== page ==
Nine distant relatives of King Richard III are demanding that the British government reverse its decision to have his skeleton reburied at Leicester Cathedral, near the parking lot where it was found, and give it a resting place in York instead.
The open letter, published late Sunday by British newspapers such as The Telegraph and the Daily Mail, is just one of several efforts seeking a burial at York Minster for the more than 500-year-old remains, which were discovered last year by researchers from the University of Leicester. This month, the researchers said DNA analysis and other forensic tests proved "beyond reasonable doubt" that the skeleton was that of Richard III.
The English monarch reigned for just two years before he was killed in battle in 1485, but he was immortalized in William Shakespeare's play, "Richard III," in which he was portrayed as a hunchbacked villain. Richard III's legions of modern-day fans say he wasn't really all that bad — and the row over what to do with his bones has added a new twist to the drama.
"We, the undernamed, do hereby most respectfully demand that the remains of King Richard III, the last Plantagenet King of England and our mutual ancestor, be returned to the city of York for formal, ceremonial reburial," the statement from his relatives says. "We believe that such an interment was the desire of King Richard in life and we have written this statement so that his wishes may be fully recognised and upheld. King Richard III was the last King of the House of York and the last of the Plantagenet dynasty which had ruled England since the succession of King Henry II in 1154.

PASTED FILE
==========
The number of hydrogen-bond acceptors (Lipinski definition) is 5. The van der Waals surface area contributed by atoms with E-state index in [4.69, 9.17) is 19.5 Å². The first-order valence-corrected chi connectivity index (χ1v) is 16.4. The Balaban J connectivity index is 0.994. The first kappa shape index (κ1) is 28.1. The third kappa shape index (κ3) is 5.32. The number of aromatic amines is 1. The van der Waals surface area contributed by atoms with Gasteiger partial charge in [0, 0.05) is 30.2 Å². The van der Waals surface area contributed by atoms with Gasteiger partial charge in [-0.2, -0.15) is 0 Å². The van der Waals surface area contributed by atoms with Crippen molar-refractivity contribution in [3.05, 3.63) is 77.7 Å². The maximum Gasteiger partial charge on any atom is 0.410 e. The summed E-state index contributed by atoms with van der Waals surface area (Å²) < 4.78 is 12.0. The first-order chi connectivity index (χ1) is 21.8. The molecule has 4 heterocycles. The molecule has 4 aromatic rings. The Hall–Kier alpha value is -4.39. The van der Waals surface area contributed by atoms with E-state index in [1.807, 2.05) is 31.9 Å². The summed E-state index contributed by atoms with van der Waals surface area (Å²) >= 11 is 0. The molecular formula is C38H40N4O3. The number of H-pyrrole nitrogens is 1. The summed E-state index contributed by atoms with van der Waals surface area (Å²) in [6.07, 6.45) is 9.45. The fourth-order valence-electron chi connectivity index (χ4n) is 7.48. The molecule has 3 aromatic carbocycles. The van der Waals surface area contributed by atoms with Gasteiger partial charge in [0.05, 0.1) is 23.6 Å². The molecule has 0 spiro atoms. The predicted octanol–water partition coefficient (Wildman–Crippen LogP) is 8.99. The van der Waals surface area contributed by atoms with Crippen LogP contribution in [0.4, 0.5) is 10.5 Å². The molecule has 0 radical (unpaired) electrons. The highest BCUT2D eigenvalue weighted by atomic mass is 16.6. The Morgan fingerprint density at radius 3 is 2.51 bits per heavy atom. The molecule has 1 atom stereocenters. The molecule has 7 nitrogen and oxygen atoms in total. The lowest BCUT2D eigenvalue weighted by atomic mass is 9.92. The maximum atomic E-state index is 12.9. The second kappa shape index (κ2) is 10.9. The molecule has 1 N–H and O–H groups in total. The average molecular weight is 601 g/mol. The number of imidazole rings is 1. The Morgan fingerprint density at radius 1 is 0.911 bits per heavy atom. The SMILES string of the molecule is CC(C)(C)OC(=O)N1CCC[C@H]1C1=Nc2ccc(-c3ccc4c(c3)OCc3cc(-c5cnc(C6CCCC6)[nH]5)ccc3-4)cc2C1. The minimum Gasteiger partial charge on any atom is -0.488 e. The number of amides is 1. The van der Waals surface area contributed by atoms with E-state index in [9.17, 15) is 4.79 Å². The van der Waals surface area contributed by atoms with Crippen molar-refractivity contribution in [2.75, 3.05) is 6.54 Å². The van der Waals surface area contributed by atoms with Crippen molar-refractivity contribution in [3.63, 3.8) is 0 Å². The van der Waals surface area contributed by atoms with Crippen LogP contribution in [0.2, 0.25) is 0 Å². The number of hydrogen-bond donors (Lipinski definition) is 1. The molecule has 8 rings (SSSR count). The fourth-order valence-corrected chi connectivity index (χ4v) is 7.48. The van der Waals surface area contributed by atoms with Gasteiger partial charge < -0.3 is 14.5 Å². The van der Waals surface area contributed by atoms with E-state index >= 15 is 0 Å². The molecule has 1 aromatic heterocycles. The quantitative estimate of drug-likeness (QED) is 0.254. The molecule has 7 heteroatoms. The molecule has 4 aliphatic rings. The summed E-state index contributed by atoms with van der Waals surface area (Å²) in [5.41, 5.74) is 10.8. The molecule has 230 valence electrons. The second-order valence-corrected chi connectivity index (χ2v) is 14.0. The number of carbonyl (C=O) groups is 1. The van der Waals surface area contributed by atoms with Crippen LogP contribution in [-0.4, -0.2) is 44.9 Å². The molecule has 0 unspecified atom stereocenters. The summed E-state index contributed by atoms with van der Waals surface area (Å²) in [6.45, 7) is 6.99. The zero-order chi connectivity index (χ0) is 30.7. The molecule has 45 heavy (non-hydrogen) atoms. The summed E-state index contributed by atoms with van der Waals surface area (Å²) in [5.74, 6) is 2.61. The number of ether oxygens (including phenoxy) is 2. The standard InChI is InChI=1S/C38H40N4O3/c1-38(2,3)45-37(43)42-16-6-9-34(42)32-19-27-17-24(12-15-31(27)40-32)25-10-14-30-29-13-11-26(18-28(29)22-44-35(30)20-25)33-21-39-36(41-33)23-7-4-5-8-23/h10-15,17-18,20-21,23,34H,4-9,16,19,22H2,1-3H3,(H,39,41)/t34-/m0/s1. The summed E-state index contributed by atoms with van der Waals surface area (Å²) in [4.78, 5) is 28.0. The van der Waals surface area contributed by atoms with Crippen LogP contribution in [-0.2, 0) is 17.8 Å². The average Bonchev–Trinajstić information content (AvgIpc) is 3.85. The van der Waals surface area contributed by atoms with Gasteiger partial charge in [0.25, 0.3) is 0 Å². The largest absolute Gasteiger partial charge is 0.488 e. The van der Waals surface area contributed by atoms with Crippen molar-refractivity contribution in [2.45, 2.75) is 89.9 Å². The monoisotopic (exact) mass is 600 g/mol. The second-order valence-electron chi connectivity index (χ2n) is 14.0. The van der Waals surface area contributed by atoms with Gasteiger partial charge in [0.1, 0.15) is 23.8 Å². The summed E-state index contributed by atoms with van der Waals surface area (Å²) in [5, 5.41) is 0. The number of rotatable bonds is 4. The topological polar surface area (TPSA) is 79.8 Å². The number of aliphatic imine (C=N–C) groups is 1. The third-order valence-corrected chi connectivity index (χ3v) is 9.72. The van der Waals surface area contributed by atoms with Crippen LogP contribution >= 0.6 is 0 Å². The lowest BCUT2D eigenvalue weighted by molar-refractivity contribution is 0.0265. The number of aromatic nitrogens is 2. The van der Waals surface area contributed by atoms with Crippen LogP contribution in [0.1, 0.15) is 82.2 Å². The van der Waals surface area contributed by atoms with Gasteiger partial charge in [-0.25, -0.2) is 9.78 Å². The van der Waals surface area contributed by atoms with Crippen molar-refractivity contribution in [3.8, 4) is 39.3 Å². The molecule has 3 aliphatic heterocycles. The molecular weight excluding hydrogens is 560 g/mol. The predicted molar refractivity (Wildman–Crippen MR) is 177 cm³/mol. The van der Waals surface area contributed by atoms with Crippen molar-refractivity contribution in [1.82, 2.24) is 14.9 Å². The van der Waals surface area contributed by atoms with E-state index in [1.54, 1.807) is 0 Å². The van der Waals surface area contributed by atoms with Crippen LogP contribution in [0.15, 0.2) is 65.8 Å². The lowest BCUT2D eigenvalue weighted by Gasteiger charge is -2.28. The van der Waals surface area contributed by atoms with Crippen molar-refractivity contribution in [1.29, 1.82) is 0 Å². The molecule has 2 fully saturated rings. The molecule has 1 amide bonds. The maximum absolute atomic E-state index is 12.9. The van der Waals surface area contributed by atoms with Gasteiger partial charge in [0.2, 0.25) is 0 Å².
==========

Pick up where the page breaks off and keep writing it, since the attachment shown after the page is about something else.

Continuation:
"We, the undernamed blood descendants, unreservedly believe that King Richard is deserving of great recognition and respect and hereby agree to dutifully uphold his memory.
"With due humility and affection, we are and will remain His Majesty’s representatives and voice."
The statement was signed by nine individuals who have traced their ancestry back to Richard III's siblings. The nine signers are Charles E. Brunner, Stephen Guy Nicolay, Vanessa Maria Roe, Jacob Daniel Tyler, Paul Tyler, Raymond Torrence Bertram Roe, Linda Jane Roe, Eleanor Bianca Lupton and Charlotte Jane Lupton. Richard died childless and thus has no direct-line descendants.
Even before the remains were found, the British Ministry of Justice granted a license putting the University of Leicester in charge of the parking-lot dig and the disposition of any remains found there."The University of Leicester specified in its application that reinterment would occur in Leicester Cathedral if the remains were proved to be those of King Richard III," the institution said in a statement.
The university is currently working with the cathedral and Leicester's city council on plans for his reburial by August 2014. In the meantime, researchers are continuing to study the remains.
The long lead time means that the tug of war between Leicester and York, two cities that are 100 miles (160 kilometers) from each other, could continue for months. There are even those who want to see the remains interred in London's Westminster Abbey. But the nine relatives behind this week's open letter have no more standing than the other descendants of Richard III's family, who doubtless number in the thousands by now.
In that light, Leicester seems to have the strongest case, by virtue of legal grounds as well as the less rigorous "finders, keepers" rule and the dictum that possession is nine-tenths of the law. Do you disagree? Feel free to weigh in with your comments below.
More about Richard III:
- Study suggests Richard III spoke with a lilt
- King Richard III's face revealed after 500 years
- Richard III's 'discovery' was reported in 1935, too
Alan Boyle is NBCNews.com's science editor. Connect with the Cosmic Log community by "liking" the log's Facebook page, following @b0yle on Twitter and adding the Cosmic Log page to your Google+ presence. To keep up with Cosmic Log as well as NBCNews.com's other stories about science and space, sign up for the Tech & Science newsletter, delivered to your email in-box every weekday. You can also check out "The Case for Pluto," my book about the controversial dwarf planet and the search for new worlds.